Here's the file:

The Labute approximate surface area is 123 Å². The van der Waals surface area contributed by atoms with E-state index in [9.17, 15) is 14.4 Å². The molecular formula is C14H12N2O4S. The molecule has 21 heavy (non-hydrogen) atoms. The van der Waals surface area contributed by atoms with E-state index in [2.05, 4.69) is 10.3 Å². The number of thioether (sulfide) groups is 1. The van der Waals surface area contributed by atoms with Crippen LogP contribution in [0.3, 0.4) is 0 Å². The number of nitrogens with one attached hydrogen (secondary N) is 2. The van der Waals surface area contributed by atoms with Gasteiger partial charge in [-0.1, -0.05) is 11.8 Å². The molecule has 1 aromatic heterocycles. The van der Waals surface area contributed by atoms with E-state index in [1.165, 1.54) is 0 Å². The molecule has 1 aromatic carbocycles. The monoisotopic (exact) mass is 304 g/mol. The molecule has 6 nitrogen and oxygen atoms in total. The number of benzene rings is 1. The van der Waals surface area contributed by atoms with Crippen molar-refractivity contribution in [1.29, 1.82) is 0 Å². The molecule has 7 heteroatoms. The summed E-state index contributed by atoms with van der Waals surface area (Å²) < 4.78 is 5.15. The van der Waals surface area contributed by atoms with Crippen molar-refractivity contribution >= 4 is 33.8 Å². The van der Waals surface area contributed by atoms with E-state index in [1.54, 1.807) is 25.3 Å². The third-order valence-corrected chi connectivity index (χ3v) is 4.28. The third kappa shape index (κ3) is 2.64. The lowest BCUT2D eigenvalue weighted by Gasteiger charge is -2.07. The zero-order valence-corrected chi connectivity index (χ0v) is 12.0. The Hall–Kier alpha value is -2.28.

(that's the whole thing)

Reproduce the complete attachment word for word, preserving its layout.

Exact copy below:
The Labute approximate surface area is 123 Å². The van der Waals surface area contributed by atoms with E-state index in [9.17, 15) is 14.4 Å². The molecular formula is C14H12N2O4S. The molecule has 21 heavy (non-hydrogen) atoms. The van der Waals surface area contributed by atoms with E-state index in [2.05, 4.69) is 10.3 Å². The number of thioether (sulfide) groups is 1. The van der Waals surface area contributed by atoms with Crippen LogP contribution in [0.3, 0.4) is 0 Å². The number of nitrogens with one attached hydrogen (secondary N) is 2. The van der Waals surface area contributed by atoms with Gasteiger partial charge in [-0.1, -0.05) is 11.8 Å². The molecule has 1 aromatic heterocycles. The van der Waals surface area contributed by atoms with E-state index in [1.165, 1.54) is 0 Å². The molecule has 1 aromatic carbocycles. The monoisotopic (exact) mass is 304 g/mol. The molecule has 6 nitrogen and oxygen atoms in total. The number of benzene rings is 1. The van der Waals surface area contributed by atoms with Crippen molar-refractivity contribution in [1.29, 1.82) is 0 Å². The molecule has 7 heteroatoms. The summed E-state index contributed by atoms with van der Waals surface area (Å²) < 4.78 is 5.15. The van der Waals surface area contributed by atoms with Crippen molar-refractivity contribution >= 4 is 33.8 Å². The van der Waals surface area contributed by atoms with E-state index in [1.54, 1.807) is 25.3 Å². The third-order valence-corrected chi connectivity index (χ3v) is 4.28. The third kappa shape index (κ3) is 2.64. The lowest BCUT2D eigenvalue weighted by Gasteiger charge is -2.07. The zero-order valence-corrected chi connectivity index (χ0v) is 12.0. The Hall–Kier alpha value is -2.28.